03 February 2011

Otterpop's Gamble of the Week brought to you this week by the Professor.

So my friend Rob is like the professor genius of many things in agility. I am very, very lucky that Rob has taken pity on my agility skills for all these years and overlooks my frequent, shitty use of the English language and it's punctuation. Not to mention frequent shitty use of agility skills and it's, their, whatever. Nevermind. Thanks, Rob.

One thing that's very important before ever attempting a gamble is that I go and find Rob, wherever he may be, and make sure he shows me where to stand. This didn't used to always work. I had to teach Otterpop distance skills first. But once you have done all of that, and totally programmed your dog's personal database with every gamble known to humankind and penguins, then go find Rob and have him tell you where to stand.

Actually, don't. Because he is probably busy showing me where to stand. Or doing something else. So scratch that part.

On this week's gamble, there are some key places you need to be. One is, I think everybody should be dressed in roller derby fashion for dog agility. The skates would be hard on many of our surfaces. But that mats? Don't lots of you people who have to live in snow and so forth of weather conditions totally unknown to people like me who, oh my, had to put on sunscreen and a sweatshirt this morning? You would totally have an edge on us with the skates working on your surface.

The rest of us, we can aspire to booty shorts and high tube socks with stripes. Maybe we can't have the booty shorts yet. But with jazzercise? Plank position? Can we all aspire to the booty shorts?

Once property attired, here's where you gots to stand:

Send your dog over the jump on angle away from the a-frame so they can make a nice turn. Then just stay here and se your most excellently taught distance skills to stay behind that pesuky line jump and send out to the tunnel.

Run past the pesky jump while they're in the tunnel and put pressure on their line towards the tunnel, not the poles, while you jump up and down and flap your flabby lady triceps muscles that you need to tone up to wear roller derby shirts.

Keep your pressure on those poles while you slip past the other pesky jump and pressure on, ladies (and roller derby fellas) for that last jump. They could miss it. Let's not take anything for granted.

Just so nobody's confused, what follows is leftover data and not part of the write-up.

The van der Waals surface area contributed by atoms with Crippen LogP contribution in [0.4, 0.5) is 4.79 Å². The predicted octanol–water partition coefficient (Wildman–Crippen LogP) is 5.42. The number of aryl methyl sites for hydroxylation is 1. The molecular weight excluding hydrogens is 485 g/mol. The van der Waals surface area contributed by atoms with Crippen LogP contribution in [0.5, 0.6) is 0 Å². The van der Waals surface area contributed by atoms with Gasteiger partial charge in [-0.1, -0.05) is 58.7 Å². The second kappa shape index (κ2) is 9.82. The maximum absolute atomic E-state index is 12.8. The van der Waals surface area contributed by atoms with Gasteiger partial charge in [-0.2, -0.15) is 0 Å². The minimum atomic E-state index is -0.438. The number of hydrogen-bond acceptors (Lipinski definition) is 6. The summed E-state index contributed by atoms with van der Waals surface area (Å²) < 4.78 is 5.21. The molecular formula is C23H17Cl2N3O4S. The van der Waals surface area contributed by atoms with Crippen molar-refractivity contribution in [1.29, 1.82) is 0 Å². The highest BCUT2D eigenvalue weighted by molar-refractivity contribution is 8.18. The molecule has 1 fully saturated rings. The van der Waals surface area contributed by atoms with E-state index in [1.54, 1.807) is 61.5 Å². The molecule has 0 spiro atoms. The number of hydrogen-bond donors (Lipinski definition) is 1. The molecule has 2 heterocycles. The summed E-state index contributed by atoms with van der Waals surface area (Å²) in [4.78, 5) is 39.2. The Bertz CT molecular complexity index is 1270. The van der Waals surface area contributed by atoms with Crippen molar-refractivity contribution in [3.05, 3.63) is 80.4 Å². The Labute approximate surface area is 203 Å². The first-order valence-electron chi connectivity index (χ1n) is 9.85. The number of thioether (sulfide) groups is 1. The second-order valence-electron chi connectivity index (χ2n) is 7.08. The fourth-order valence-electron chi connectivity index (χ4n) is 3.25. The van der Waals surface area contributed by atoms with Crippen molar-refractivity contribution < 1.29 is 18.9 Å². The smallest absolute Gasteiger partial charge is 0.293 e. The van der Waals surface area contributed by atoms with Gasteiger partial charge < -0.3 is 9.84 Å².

BIG HUGE SECRET TRICK OF THE DAY which is saved for last and clearly important due to the allcaps, which is not good grammatical punctuational usage.

If you're putting OUT pressure on their line, DO NOT, I repeat, DO NOT use your right hand/left foot. Same foot, same hand, like hokey pokey dance. Which you learned when you were like 5 and should not have forgotten by now. Same foot, same hand.

I forgot this and Otterpop kept thinking I wanted a front cross and was trying desperately to read this at a distance and doing weird pole entries. Same hand, same foot totally eliminates this and voila. Easy peasy gamble.


Jodi, eh? said...

In Canada, we call that outside arm "evil arm" and when used, "yer-in yer-out", if you know what I mean. I do wear knee socks so I am on my way to Derby wear but I really don't think I could strap on that head band so I'm out, I guess. Thanks for your suberb drawings and gamble position standing instructions, 2Do would have so been over the pesky jumps without them.

team small dog said...

Yep, we would call left arm evil arm here in USA agility, too, for this gamble. I found even with non-evil right arm and evil left foot, Otterpop still thought a front cross was coming. Oops.

Dog on right, supposed to use all rights. And then you shake it all about.

I think all left foot and left arm on this gamble would be double evils, but likely help if there had been a right turn out of those poles to something so way far away I couldn't even draw it. For Otterpop. I did use some evilness in teaching her directionals.